What's the original maximum boost for your engine in stock configuration?

    Did you modify the engine to lower the compression ratio, like adding a 2nd head gasket?

    Seems to me that American manufacturers limited the max boost to around 6PSI using a waste gate. But you're talking about 16PSI boost! Normal atmospheric pressure is about 14.7 at sea level; the US manufacturers' standard boost bumps that to around 20.7PSI. You're going to 30.7PSI. If your engine is still stock, you're going to have extremely high cylinder head pressures. Don't be surprised when you start breaking things. It's no wonder you're having ignition problems.

    To get the most out of adding more boost, you must reduce the compression ratio of the engine. Of course, this will negatively impact the power and fuel economy you'll get when running on normal atmospheric pressure, but you can't have everything. By retarding your spark, you're limiting the amount of power that's produced - but until you drop the compression ratio of the engine, you don't have much choice; it's retard the spark or detonation will occur.

    The least expensive way to reduce the compression ratio is to use two head gaskets. Not the best way, but the least expensive.

    You could also use different low-compression pistons, shorter connecting rods, or have the crankshaft re-ground (in decending order of preference).

    You might need to go to surface-gap type sparkplugs.

    You may need to use hotter coils.

    If your secondary ignition wires are less than perfect, you'll have problems. Using copper conductor secondary wires may help, but you must then use resistor-type spark plugs - or else your ignition system will be a big Tesla spark generator, and you will be generating broadband RF noise.
     
  5. SilvrEclipse

    Thread Starter Active Member

    Nov 21, 2007
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    This motor was NOT boosted in stock form. It has been turboed for over a year on 10psi with not problems. With complete stock ignition the car runs perfect so I know everything works fine. But when I add my build circuit it hits 2psi and starts to stutter.

    The motor is getting replaced with a built one in a few months.
     
  6. SgtWookie

    Expert

    Jul 17, 2007
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    OK, so try the cheap things first ;)

    Go for an IRF1407. Actually, install a couple in parallel, two for each coil, on a couple of heatsinks. Copper heatsinks are about twice as effective at removing heat than a comparably sized aluminum heatsink. Use heatsink compound to maximize heat transfer, but the most important thing is a good solid physical connection. Keep your leads from the IRF1407 to the coils and ground short in length to minimize added inductance/capacitance. Using a coaxial cable for your gates wouldn't be a terrible idea; stray inductance from ignition cables or other sources might be enough to trigger your gates at the wrong times.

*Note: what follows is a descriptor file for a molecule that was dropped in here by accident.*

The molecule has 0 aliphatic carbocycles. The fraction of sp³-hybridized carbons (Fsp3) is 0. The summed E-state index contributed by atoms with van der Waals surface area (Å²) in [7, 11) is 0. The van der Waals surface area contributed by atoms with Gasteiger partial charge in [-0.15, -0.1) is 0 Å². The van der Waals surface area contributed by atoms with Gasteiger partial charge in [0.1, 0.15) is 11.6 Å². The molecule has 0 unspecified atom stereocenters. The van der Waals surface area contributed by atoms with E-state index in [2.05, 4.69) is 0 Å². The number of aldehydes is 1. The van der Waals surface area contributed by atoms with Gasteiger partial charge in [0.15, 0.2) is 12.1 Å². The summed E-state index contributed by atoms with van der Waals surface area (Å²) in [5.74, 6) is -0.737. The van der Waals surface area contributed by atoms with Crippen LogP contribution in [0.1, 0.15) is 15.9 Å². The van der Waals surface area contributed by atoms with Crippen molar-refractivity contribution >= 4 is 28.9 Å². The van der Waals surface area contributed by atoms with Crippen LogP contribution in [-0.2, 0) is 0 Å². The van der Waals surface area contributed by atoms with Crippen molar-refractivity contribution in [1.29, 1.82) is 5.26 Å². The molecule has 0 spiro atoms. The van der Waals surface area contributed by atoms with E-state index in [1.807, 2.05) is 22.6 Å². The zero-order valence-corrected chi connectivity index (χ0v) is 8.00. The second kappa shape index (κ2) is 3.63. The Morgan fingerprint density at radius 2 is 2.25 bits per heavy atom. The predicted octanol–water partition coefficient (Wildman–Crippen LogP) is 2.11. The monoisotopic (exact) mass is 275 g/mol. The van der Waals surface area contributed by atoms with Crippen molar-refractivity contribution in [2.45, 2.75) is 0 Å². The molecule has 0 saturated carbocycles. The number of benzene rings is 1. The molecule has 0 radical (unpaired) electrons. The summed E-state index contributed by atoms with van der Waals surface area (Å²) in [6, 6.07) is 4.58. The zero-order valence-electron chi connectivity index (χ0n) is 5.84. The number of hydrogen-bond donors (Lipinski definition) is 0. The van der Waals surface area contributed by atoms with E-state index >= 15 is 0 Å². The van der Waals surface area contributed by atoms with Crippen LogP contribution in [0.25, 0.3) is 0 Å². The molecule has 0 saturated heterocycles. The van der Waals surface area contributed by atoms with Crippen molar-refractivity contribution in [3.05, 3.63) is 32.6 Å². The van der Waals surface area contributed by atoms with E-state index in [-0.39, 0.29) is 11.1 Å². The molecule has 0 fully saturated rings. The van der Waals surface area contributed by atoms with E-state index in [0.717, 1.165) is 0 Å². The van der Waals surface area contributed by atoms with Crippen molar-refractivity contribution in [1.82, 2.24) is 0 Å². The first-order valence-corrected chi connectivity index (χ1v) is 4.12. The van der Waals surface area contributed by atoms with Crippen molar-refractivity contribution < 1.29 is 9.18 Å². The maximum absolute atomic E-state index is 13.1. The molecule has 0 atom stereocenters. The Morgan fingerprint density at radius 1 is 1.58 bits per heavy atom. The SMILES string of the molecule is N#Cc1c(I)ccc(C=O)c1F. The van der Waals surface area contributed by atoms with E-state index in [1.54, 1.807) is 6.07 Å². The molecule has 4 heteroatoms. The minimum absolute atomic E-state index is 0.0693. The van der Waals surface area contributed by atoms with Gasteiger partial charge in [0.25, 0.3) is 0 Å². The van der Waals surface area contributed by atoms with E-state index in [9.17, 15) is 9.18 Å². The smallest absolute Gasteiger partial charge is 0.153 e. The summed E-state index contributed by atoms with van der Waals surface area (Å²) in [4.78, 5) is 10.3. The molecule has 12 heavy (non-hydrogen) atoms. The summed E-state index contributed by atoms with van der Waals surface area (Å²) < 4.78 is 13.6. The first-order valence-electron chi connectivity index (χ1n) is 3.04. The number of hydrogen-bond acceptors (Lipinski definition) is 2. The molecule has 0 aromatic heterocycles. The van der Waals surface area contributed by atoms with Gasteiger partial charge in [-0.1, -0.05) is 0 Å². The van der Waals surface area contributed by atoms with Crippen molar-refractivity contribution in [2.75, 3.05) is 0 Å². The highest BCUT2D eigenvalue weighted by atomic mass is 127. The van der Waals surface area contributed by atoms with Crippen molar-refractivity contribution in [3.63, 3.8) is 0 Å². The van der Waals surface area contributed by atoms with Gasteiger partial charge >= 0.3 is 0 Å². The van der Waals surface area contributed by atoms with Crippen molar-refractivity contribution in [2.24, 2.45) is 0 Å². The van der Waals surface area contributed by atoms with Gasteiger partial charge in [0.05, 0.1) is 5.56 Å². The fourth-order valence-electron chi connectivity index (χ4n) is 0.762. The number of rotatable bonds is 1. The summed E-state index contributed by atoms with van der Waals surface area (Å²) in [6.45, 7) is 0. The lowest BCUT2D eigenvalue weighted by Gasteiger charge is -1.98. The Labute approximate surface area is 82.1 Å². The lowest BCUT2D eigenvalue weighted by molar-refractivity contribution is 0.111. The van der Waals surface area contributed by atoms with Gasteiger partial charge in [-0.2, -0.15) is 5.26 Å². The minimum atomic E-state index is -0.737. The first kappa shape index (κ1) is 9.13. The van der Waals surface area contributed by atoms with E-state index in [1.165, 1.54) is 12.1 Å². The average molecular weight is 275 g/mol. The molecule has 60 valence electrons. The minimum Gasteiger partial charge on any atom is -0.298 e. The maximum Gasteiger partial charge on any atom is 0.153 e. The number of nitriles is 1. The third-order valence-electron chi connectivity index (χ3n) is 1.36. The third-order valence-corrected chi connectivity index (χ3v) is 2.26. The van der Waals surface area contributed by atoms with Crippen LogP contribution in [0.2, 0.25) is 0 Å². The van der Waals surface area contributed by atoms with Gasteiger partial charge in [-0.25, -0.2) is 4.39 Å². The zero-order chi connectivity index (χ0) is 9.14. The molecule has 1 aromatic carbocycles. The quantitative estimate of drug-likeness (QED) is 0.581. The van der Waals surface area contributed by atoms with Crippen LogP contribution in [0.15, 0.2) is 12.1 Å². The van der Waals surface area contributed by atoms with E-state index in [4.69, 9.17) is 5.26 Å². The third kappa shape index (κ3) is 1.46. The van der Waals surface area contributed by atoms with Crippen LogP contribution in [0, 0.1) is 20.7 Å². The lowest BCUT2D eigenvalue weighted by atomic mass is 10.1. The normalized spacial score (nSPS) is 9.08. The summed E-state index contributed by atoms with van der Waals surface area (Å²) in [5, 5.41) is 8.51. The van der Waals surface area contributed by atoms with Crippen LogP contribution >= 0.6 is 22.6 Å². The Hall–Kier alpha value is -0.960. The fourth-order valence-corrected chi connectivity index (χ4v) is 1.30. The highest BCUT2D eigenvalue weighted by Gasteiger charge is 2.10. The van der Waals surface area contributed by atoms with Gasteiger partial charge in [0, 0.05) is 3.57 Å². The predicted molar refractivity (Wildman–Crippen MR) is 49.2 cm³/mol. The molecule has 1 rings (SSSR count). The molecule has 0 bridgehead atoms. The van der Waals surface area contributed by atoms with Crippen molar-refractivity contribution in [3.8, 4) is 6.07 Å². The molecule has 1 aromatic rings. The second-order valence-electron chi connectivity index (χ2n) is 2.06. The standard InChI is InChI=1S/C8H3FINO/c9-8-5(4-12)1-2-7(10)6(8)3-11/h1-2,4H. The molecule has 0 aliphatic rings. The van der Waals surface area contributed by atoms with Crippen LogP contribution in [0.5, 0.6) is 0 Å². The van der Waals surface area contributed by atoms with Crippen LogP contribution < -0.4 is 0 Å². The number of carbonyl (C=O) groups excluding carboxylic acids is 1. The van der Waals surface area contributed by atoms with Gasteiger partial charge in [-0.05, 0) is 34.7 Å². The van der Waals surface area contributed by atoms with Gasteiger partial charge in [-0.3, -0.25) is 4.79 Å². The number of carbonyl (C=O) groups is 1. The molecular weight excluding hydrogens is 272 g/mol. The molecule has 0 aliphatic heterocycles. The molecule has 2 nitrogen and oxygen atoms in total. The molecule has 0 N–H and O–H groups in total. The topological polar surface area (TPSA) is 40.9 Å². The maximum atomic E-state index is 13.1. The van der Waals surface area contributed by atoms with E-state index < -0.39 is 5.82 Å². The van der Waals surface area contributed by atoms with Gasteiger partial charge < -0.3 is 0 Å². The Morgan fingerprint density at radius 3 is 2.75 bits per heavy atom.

These MOSFETs shouldn't even get warm. However, under extended operating conditions in high temps, they might. MOSFETs have an unusual characteristic; as they get warmer, they increase in resistance, unlike other semiconductors. If you have a couple of them in parallel and one starts getting warm, it will conduct less, thus generating less heat, and have a chance to cool off a bit. This unusual property makes them a snap to run in parallel. Transistors aren't so easy.

    Although these IRF1407's are theoretically rated for 130 amps continuous, the TO220 package has a physical limitation of 78 amps. That's still far more than you need, but why use a 2x4 when a 10x12 will work just fine? ;)
     
  7. SilvrEclipse

    Thread Starter Active Member

    Nov 21, 2007
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    ok man thanks for the info, I will let yall know how it works. Might be a while though, radioshack doesn't seem to have them so I guess I will have to order them.
     
  8. SgtWookie

    Expert

    Jul 17, 2007
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  9. SilvrEclipse

    Thread Starter Active Member

    Nov 21, 2007
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    Ok I pick up a IRF510 transistor from the store just to see if it would work. I couldn't even get the plugs to fire with this setup. The 510 transistor works the same as the 1407 but the 1407 is just more heavy duty.. Right? Any reason why the 510 would not at least work for this?
     
  10. SgtWookie

    Expert

    Jul 17, 2007
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    It's not a transistor; it's a MOSFET. The IRF510 is in the same family as the IRF1407, but if you compare the specifications, it's like the 510 is a 1967 VW beetle and the IRF1407 is a Lamborghini Countach.

    Check to see if the output from your controller module is reading 0V to ground when the coil is not being triggered.

    If not, you might need a simple differentiator circuit to drive the MOSFET's gate negative to turn it off.

    Recap - you're using the SOURCE pin to switch the ground to the coil, and the DRAIN pin connected to ground, and the GATE pin connected to your controller module's output, right?
     
  11. SilvrEclipse

    Thread Starter Active Member

    Nov 21, 2007
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    Yes that was how I had it connected. I need to trace down the problem more. The only problem I can think of is that the MOSFET cant drain enough power from the coils to fire the plugs. I guess I have some more experimenting to do...